It is important that a cancer survivor feel accepted by family, friends and co-workers after they have completed treatment and want to just be themselves again, not the “cancer patient.”
I propose that we use June to celebrate how far we have advanced in the fight against cancer. To look to the future with hope and never forgetting those whose lives were cut short.
Here’s one cancer survivor’s story:
I will say this is kind of difficult for me to share, because anybody who knows me knows I’m a very private person. I’m now realizing that in order to help others, I need to be okay with my journey and pay it forward.
I’m a systems administrator in the facilities department, working in my organization for 10 years. We have a small department within facilities that serves the IT functions of the work management system for the entire organization.
Last year in March, I found a lump. I got a mammogram and I got a call back. You’re not supposed to get a call back. I was diagnosed with breast cancer. I was petrified. There was no family history of breast cancer. I remember telling myself, I have to go to work and I have to tell my supervisor. I have a daughter. I’m her primary care giver. So it’s a scary situation to be in.
I was also scared because I work at a hospital. I don’t care where you are, you see the side effects of what cancer can do. I told my supervisor about my diagnosis and he was the one who encouraged me to go to the Managing Cancer at Work program.
I went to the very first Managing Cancer meeting, which was the first of each month. While I was nervous, the meeting put me at ease. The oncology nurse navigator, was so helpful. The disease makes you vulnerable. It exposes you. I remember just tearing up, telling my story, not knowing what to expect. But then the people who were around me were a mix of survivors — those who were going through it, through treatment. People just like me.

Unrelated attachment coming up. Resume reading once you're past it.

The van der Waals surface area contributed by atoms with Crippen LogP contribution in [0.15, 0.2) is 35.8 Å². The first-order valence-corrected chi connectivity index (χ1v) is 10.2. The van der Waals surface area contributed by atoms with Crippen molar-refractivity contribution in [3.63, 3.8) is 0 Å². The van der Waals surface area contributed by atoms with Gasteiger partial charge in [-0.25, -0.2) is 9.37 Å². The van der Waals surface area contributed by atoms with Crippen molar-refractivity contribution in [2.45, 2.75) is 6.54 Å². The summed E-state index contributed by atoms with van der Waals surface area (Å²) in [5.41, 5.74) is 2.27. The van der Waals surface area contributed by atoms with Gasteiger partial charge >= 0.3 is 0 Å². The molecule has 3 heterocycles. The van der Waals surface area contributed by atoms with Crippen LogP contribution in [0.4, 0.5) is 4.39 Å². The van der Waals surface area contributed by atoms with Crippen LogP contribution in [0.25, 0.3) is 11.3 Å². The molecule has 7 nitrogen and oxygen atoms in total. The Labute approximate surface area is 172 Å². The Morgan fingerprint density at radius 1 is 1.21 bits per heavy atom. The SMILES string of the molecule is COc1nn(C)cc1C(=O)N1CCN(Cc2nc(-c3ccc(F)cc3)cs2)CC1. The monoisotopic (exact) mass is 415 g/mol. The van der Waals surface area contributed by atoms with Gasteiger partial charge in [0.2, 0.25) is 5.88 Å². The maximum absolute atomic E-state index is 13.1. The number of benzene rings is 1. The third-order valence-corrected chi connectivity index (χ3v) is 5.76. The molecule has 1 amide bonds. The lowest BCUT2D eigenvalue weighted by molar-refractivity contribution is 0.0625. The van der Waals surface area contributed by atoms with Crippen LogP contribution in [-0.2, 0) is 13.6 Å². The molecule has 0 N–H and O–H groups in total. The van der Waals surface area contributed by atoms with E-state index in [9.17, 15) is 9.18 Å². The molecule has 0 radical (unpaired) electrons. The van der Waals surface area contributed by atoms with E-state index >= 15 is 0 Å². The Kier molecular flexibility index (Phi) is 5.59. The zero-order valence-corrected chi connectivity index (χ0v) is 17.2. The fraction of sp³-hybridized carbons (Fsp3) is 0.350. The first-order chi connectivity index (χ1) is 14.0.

I made the choice not to go through the chemo. I didn’t have to do the radiation. I chose a double mastectomy. My biggest fear was not being able to do my job when I came back, at the same capacity that I did before I left. There were side effects from the surgery alone. There are times where I’m in pain. One of the challenges is not being able to physically do some of the things that I was able to do prior to surgery. I need help to lift things now. I used to be fairly independent, and that is a constant reminder that I need help from others.
If you go to work and you don’t have that support, it makes things so much more difficult. I have such a respect my supervisor. I thank him on several occasions. The support was helpful also with the two senior directors. They maintained my privacy, as I wanted. Sometimes they just sat with me. I remember one time I was in the conference room, and I just balled my eyes out. Everybody does not have the benefit of having someone who understands. And I think in the workplace it’s very important because this isn’t something you ask for — to all of a sudden get this life-threatening disease.
My daughter is 13 now. She surprised me because initially I kept everything from her. Now she’s helping with the laundry. She’s helping do things I couldn’t do.
I’m coming up on one year of survivorship. I remember the exact date of my diagnosis. It will be a year. I’m definitely going to do something to mark that day. Not only that day, but the day I actually had surgery.
One of my friends sent me a quote: “Cancer is a word, not a sentence.” I remember I kept looking at it. I get it. You have to live your life.
Reference Rosett, Racelle (2016). How to treat a cancer survivor?
Retrieved from: http://groknation.com/women/how-to-treat-a-cancer-survivor/